photo: Yadier Molina (Jeff Curry/USA TODAY Sports Images)
Albert Pujols’ teammate on some very successful St. Louis Cardinals teams from 2004 through 2011, catcher Yadier Molina, was nearing a major decision similar to one his close friend also once faced.
Like Pujols, would the 34-year old leave his only home as a professional or remain with St. Louis for the remainder of his playing career? At stake was not only his Cardinals legacy, but perhaps his shot at Cooperstown one day, as well.
With Molina entering the final season of his then-current five-year contract, his agent put the Cardinals’ feet to the fire in the spring of 2017. Either an extension needed to be in place by the start of the regular season or Molina would test the free agent market in the fall.
The club blinked.
A few hours before the first pitch on Opening Day, the parties announced a three-year extension, which covers 2018-2020 and will net Molina $60 million. At $20 million per season, the backstop becomes the highest-paid player in team history as measured by contract average annual value (AAV).
While many fans were delighted the Cardinals were able to keep their team leader and applauded the club for rewarding their catching icon, others felt the team overpaid in money and years. Some worried the long-term commitment coupled with Molina’s strong desire to play every day would stifle the development of top prospect Carson Kelly.
On the field during the first half of 2017, Molina performed well, earning one of the two Cardinals berths in the All-Star Game and singling in the National League’s only run as a reserve.
However, friction soon surfaced.
Just 10 days later, on July 21st, backup catcher Eric Fryer was released with Kelly promoted from Memphis as the replacement. The circumstances surrounding Kelly’s arrival seemed to strike a negative chord with Molina, who made two social media posts which drew considerable attention. The first took exception with a comment from his manager that Molina had been given a day off because he looked tired. In the second, Molina expressed his fondness for former Cardinals coach Jose Oquendo.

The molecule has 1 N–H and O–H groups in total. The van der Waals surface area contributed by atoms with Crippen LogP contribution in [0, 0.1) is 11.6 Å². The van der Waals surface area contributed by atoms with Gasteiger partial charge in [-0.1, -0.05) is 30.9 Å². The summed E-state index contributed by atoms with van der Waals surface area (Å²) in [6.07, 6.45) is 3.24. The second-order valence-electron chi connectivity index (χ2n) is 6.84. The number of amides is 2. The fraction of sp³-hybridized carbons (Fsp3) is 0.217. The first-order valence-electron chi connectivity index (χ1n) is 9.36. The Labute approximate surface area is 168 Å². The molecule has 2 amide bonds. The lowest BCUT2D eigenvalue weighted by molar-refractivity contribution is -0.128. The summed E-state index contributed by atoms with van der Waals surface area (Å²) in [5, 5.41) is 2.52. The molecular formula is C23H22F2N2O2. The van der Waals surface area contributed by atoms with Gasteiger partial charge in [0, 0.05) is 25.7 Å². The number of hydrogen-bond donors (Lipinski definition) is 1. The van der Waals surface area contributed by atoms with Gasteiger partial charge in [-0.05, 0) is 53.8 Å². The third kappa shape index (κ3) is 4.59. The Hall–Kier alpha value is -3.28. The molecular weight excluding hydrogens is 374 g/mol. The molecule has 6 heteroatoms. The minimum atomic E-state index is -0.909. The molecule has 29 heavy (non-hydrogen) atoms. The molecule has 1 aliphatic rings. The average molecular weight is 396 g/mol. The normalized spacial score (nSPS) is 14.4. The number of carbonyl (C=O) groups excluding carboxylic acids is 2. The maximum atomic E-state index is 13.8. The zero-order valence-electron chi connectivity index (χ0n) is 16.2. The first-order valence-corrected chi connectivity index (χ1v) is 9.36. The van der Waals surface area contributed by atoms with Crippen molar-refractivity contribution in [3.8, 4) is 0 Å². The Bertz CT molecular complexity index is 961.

As the season continued, Kelly played sparingly as Molina remained productive. In the final month, despite batting just .233, Molina led the club with 22 RBI. That run production total is even more impressive given that he did not play the final six games after suffering a concussion as the result of taking two balls directly to the facemask on September 26. It marked the third time in the last four years that St. Louis’ season ended with their star catcher unable to play.
Molina has expressed a desire to remain in baseball following the end of his playing career. He made his managerial debut with Puerto Rico’s Under-23 World Cup qualifying team this fall. His bench coach was none other than Oquendo, convinced to return to the third base coaching box for St. Louis in 2018 after a two-year self-imposed absence.
Perhaps the duo can help the 2018 Cardinals turn back the clock to the glory days of the prior decade.
Bonus for members of The Cardinal Nation: Cardinals New Instructional Camp Nears
Not yet a member?
If you enjoyed this article, please consider joining The Cardinal Nation to receive the most comprehensive coverage of the St. Louis Cardinals from the majors through the entire minor league system.
© 2017 The Cardinal Nation, thecardinalnation.com. All rights reserved. This material may not be published, broadcast, rewritten or redistributed.